Something new, a bold revision and the dark horse

Spurgeon Dunbar
Spurgeon Dunbar
Metric Media Lead

It’s rare that Lemmy and I come to the same conclusion about a motorcycle. This year, Honda beat those odds with the Africa Twin. Riding this bike in Moab had me second-guessing my Triumph Tiger 800 XCx at home in the garage. That was mirrored in the comments section of the article by folks wanting to know if they should buy this bike over options from BMW and Triumph.

Honda Africa Twin
In what must have been an oversight, Spurgeon got all the good assignments in 2016, including riding the new Honda Africa Twin in Utah. Photo by Kevin Wing.

The truth is Honda came out swinging for the fences with this bike. For a company that hasn’t had a true ADV bike in the United States since the TransAlp went the way of the dodo bird, they knocked it out of the park.

Lemmy commented on the weight and I just want to add that despite the fact that this bike has 25 pounds on my Tiger’s 487 pounds, the Africa Twin feels much lighter. Most of the weight is carried lower on the bike and where I feel like I am wrestling the Tiger off-road, I felt like I was dancing with the Africa Twin. For riders looking to really take their ADV bike off-road, the Africa Twin is the new middleweight to beat.

Triumph Street Twin
Spurgeon took the new Triumph Street Twin on a long ride through the South. We weren't sure he'd come home, but he did. Photo by Spurgeon Dunbar.

When I think back to my long ride on the Triumph Street Twin, I can still feel the humidity of the French Quarter and taste the beignets at Café Du Monde. Triumph had a lot at stake when it came time to update the entire line of wildly successful Modern Classic motorcycles. The Street Twin features a newly designed liquid-cooled 900 cc engine with a 270-degree crank, a real departure from the old air-cooled 865 cc powerplant with a 360-degree crank.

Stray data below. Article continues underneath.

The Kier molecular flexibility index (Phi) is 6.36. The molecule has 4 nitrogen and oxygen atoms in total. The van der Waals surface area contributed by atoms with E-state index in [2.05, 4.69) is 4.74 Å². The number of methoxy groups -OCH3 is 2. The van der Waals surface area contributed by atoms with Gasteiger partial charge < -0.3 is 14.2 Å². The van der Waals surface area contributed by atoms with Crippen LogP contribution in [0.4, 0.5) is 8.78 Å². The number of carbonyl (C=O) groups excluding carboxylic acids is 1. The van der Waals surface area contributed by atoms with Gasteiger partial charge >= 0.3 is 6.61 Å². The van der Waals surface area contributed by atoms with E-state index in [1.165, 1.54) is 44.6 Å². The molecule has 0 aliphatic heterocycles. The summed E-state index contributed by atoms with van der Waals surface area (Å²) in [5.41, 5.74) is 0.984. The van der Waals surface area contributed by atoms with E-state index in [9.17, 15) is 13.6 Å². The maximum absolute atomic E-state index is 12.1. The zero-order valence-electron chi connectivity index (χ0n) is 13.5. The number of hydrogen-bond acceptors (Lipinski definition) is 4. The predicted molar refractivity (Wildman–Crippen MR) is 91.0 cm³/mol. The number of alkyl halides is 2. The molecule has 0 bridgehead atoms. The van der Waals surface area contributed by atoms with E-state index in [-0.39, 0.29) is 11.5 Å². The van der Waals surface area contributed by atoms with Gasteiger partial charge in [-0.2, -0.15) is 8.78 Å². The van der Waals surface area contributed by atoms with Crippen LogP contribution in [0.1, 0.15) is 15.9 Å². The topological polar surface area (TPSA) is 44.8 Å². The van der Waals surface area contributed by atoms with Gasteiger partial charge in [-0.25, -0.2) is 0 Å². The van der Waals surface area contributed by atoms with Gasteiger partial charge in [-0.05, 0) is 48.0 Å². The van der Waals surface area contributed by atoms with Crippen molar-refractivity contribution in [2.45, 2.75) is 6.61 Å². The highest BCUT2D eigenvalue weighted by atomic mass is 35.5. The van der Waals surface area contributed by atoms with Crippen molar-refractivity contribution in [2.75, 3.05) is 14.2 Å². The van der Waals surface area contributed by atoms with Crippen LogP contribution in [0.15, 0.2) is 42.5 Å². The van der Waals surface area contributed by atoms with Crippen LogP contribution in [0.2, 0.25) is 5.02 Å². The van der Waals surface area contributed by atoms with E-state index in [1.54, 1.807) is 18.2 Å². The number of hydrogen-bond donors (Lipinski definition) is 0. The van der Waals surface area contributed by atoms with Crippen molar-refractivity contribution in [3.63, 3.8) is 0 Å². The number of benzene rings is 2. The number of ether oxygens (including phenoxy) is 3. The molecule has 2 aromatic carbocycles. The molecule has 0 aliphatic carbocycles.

It was a risky move, but the result is a lovely little engine that gives up top-end horsepower in favor of a beefed-up torque curve. Combine that with ABS and traction control as standard equipment and a lower wet weight of right around 480 pounds and Triumph’s entry-level option is a bike that also appeals to veteran riders. Based on my time with the Street Twin, I would say Triumph’s gamble has paid off.

Yamaha FZ-10
The Yamaha FZ-10 sets new standards in naked street bike competence and price. Photo by Brian J. Nelson.

The dark horse of the year for me is the Yamaha FZ-10. It comes with electronic cruise control, four levels of traction control, YZF-R1-derived suspension, and three different throttle modes to control power delivery. I know what you’re thinking: “Yeah, but Spurgeon, it only makes 160 horsepower. I can get a KTM Super Duke R that makes 173 horsepower or an Aprilia Tuono V4 1100 that claims 175 ponies.”

You would be correct, but the FZ-10 comes in at $12,999. The Aprilia will set you back $14,799 while the KTM is now $17,399. The BMW S 1000 R has a base price of $13,495 but I’ve never seen one sitting on the dealer floor for that price. The FZ-10 also has the ability to tackle 26,600 miles between major service intervals and should I need a part or two, I probably won’t have to wait weeks for them to come in.

As I mentioned in my original article, I didn’t want to like this bike. Yet, after one ride, I found myself cornering Yamaha’s marketing director to see about buying one of the press bikes. The FZ-10 is the hypernaked superbike for the everyman.

Significance is about what changes the game

Lance Oliver
Lance Oliver
Common Tread Managing Editor

How do I define significance in the motorcycle world? To me, it’s about something that changes the game. In a world where income inequality is growing and in a U.S. market, specifically, where motorcycle sales are stagnant, it’s not about the Ducati Superleggeras and the Honda RC213V-Ss for the moneyed elite. Rather, it’s about what will shape the future by allowing new riders to join in the addiction we Common Tread readers already enjoy.

Yamaha FZ-07
The Yamaha FZ-07 isn't the best bike you can buy, just the one that arguably gives you the most for your money. Yamaha photo.